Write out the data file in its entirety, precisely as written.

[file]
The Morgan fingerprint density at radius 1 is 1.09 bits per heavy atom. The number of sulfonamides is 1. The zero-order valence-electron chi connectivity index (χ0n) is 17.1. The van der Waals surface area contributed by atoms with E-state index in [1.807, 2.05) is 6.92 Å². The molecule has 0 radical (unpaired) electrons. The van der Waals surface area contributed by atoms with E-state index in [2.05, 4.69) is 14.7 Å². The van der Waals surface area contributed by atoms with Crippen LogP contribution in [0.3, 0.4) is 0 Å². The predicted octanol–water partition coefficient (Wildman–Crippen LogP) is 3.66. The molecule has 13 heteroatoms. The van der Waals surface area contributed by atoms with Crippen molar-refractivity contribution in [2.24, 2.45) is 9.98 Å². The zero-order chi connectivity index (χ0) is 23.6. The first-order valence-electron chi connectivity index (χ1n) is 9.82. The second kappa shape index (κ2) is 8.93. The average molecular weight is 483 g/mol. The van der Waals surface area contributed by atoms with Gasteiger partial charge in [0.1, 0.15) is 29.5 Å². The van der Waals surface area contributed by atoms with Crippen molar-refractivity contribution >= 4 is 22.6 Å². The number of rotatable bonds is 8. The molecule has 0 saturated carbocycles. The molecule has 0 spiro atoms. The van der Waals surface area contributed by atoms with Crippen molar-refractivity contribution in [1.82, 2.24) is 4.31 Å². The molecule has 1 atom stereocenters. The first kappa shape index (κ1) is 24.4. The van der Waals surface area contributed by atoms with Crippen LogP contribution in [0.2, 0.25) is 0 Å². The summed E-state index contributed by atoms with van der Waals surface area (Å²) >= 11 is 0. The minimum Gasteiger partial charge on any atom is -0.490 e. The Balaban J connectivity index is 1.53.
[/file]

The Morgan fingerprint density at radius 1 is 1.09 bits per heavy atom. The number of sulfonamides is 1. The zero-order valence-electron chi connectivity index (χ0n) is 17.1. The van der Waals surface area contributed by atoms with E-state index in [1.807, 2.05) is 6.92 Å². The molecule has 0 radical (unpaired) electrons. The van der Waals surface area contributed by atoms with E-state index in [2.05, 4.69) is 14.7 Å². The van der Waals surface area contributed by atoms with Crippen LogP contribution in [0.3, 0.4) is 0 Å². The predicted octanol–water partition coefficient (Wildman–Crippen LogP) is 3.66. The molecule has 13 heteroatoms. The van der Waals surface area contributed by atoms with Crippen molar-refractivity contribution in [2.24, 2.45) is 9.98 Å². The zero-order chi connectivity index (χ0) is 23.6. The first-order valence-electron chi connectivity index (χ1n) is 9.82. The second kappa shape index (κ2) is 8.93. The average molecular weight is 483 g/mol. The van der Waals surface area contributed by atoms with Gasteiger partial charge in [0.1, 0.15) is 29.5 Å². The van der Waals surface area contributed by atoms with Crippen molar-refractivity contribution >= 4 is 22.6 Å². The number of rotatable bonds is 8. The molecule has 0 saturated carbocycles. The molecule has 0 spiro atoms. The van der Waals surface area contributed by atoms with Crippen molar-refractivity contribution in [1.82, 2.24) is 4.31 Å². The molecule has 1 atom stereocenters. The first kappa shape index (κ1) is 24.4. The van der Waals surface area contributed by atoms with Crippen LogP contribution in [0.2, 0.25) is 0 Å². The summed E-state index contributed by atoms with van der Waals surface area (Å²) >= 11 is 0. The minimum Gasteiger partial charge on any atom is -0.490 e. The Balaban J connectivity index is 1.53.